A glaring lacuna in the judgment of Justice Bosire in the reservist case was the failure to consider the conduct of Arvinderjit Singh during the fatal incident. It is a largely held view in the legal circles that if the judge had done so, he would have found Arvinderjit liable for manslaughter.

During the meeting of the council of the Law Society of Kenya held on March 20, 1995 at the Professional Center at 10:00 a.m. under the chairmanship of Paul M. Wamae, the new LSK chairman, the council reviewed this case and came to the conclusion that: “…Mr. Justice Bosire’s judgment was wrong that there was not sufficient evidence for the conviction for manslaughter.”


If one looks at the fatal incidence from the very beginning, one sees a definite unreasonable and excessive reaction on the part of Arvinderjit. He was in his car and he saw three boys trying to pry out the signal light from Mr. Githigia’s car.

He then decided to make an arrest. He had not seen any knife and therefore when he began his chase it was to his mind against an unarmed street boy. The presumption that he thought Kanambiu to be unarmed is based on the fact that he was “badly shaken” when Kanambiu turned against him and he saw the knife in his hands.

That being so, Arvinderjit armed himself with a sub-machine gun with a firing range of 200 metres and chased Kanambiu with it. While he chased, he fired into the air warning Kanambiu that he intended to shoot him. This reaction suggests very strongly that Arvinderjit intended to shoot Kanambiu from the very beginning.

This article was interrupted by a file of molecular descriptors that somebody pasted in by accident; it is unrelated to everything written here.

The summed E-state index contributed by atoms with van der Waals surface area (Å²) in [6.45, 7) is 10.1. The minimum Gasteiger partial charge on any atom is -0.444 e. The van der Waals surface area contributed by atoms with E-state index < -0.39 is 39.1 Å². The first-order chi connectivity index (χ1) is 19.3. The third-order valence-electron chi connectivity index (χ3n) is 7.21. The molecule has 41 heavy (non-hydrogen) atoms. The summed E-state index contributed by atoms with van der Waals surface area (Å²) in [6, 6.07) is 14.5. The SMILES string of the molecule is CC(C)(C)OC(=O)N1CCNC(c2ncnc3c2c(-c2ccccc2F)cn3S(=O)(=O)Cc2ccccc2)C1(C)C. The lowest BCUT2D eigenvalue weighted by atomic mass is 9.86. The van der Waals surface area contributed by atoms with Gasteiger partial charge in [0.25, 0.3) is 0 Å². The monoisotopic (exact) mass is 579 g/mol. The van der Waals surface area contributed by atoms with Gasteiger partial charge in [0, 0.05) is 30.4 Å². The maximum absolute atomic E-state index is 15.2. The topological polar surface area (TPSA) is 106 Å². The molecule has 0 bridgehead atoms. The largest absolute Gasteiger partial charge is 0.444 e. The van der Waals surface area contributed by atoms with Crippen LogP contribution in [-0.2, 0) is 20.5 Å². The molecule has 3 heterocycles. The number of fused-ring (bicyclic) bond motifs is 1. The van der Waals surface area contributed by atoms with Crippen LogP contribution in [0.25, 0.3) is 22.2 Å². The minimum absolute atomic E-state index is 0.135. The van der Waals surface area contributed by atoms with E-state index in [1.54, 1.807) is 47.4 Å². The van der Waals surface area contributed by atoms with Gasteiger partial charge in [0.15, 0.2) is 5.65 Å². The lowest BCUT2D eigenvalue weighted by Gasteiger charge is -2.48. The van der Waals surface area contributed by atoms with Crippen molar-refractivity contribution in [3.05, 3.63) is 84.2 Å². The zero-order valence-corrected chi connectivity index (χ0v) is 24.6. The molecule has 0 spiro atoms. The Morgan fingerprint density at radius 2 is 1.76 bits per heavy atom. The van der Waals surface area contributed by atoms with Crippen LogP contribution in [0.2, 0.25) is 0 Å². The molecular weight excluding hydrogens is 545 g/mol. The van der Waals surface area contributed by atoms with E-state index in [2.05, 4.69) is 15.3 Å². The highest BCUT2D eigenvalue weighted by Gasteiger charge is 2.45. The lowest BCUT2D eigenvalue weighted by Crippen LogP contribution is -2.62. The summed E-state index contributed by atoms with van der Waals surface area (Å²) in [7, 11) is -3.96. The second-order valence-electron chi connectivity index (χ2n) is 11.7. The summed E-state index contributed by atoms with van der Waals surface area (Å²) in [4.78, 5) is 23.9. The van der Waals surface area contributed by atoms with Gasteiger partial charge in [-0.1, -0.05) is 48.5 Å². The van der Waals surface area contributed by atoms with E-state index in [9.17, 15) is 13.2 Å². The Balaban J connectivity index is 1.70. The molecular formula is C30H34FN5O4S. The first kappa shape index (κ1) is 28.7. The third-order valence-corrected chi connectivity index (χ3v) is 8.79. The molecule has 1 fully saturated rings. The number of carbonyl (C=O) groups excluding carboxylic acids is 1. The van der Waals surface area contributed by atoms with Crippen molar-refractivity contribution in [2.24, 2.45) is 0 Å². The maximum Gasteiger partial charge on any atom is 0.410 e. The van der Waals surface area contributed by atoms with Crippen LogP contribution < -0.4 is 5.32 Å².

Or is it reasonable? Is it reasonable for a trained policeman to find it necessary to use a sub-machine gun to arrest an unarmed boy? Wasn’t the danger of using a rapid-fire option gun in the circumstances apparent to Arvinderjit as a trained police officer, or is it that he didn’t care or was reckless whether the danger existed or not.

What was the point of firing into the air? Isn’t that an indication of intention to use the fire arm? If it was for the purposes of scaring Kanambiu to stop, then isn’t it an unreasonable and excessive action in the circumstances.

If we look at this course of action in the light of the Police Act, it still emerges as an unreasonable and excessive one. At the time that Arvinderjit was shooting in the air, Kanambiu was lawful custody charged with a felony and was not by force resisting arrest.

Only when the person escaping is in lawful custody charged with a felony can the police officer fired warning shots alerting the convict of the intention to use the firearm. On what basis and in reliance of which right did Arvinderjit shoot into the air? S.28 of the Police Act does not grant any general powers to police officers to shoot into the air to scare persons defying stop orders.

It only gives those powers that were mentioned in Part 1 of this article. There is therefore only one reasonable presumption about Arvinderjit’s behavior that evening: He was trigger-happy.